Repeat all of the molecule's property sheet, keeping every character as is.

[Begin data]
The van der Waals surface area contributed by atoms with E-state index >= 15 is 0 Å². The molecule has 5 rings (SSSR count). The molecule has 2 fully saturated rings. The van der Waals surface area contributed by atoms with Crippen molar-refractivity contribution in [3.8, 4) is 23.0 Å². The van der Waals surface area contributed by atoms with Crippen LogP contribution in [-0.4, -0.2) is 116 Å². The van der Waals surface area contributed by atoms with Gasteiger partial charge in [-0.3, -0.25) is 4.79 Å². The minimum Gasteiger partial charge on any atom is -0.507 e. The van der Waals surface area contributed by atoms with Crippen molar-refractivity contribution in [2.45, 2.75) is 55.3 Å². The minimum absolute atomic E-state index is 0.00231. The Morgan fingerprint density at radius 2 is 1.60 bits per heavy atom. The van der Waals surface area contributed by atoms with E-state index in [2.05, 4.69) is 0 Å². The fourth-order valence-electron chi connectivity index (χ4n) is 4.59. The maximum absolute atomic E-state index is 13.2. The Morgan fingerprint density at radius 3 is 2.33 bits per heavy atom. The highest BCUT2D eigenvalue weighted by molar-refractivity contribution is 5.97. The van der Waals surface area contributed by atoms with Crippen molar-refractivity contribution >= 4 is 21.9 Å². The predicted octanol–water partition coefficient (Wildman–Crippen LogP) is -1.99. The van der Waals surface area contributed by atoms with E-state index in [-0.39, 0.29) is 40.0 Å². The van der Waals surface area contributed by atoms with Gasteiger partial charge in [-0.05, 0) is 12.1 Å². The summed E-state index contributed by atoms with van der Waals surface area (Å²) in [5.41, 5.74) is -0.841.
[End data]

The van der Waals surface area contributed by atoms with E-state index >= 15 is 0 Å². The molecule has 5 rings (SSSR count). The molecule has 2 fully saturated rings. The van der Waals surface area contributed by atoms with Crippen molar-refractivity contribution in [3.8, 4) is 23.0 Å². The van der Waals surface area contributed by atoms with Crippen LogP contribution in [-0.4, -0.2) is 116 Å². The van der Waals surface area contributed by atoms with Gasteiger partial charge in [-0.3, -0.25) is 4.79 Å². The minimum Gasteiger partial charge on any atom is -0.507 e. The van der Waals surface area contributed by atoms with Crippen molar-refractivity contribution in [2.45, 2.75) is 55.3 Å². The minimum absolute atomic E-state index is 0.00231. The Morgan fingerprint density at radius 2 is 1.60 bits per heavy atom. The van der Waals surface area contributed by atoms with E-state index in [2.05, 4.69) is 0 Å². The fourth-order valence-electron chi connectivity index (χ4n) is 4.59. The maximum absolute atomic E-state index is 13.2. The Morgan fingerprint density at radius 3 is 2.33 bits per heavy atom. The highest BCUT2D eigenvalue weighted by molar-refractivity contribution is 5.97. The van der Waals surface area contributed by atoms with Crippen molar-refractivity contribution >= 4 is 21.9 Å². The predicted octanol–water partition coefficient (Wildman–Crippen LogP) is -1.99. The van der Waals surface area contributed by atoms with E-state index in [-0.39, 0.29) is 40.0 Å². The van der Waals surface area contributed by atoms with Gasteiger partial charge in [-0.05, 0) is 12.1 Å². The summed E-state index contributed by atoms with van der Waals surface area (Å²) in [5.41, 5.74) is -0.841.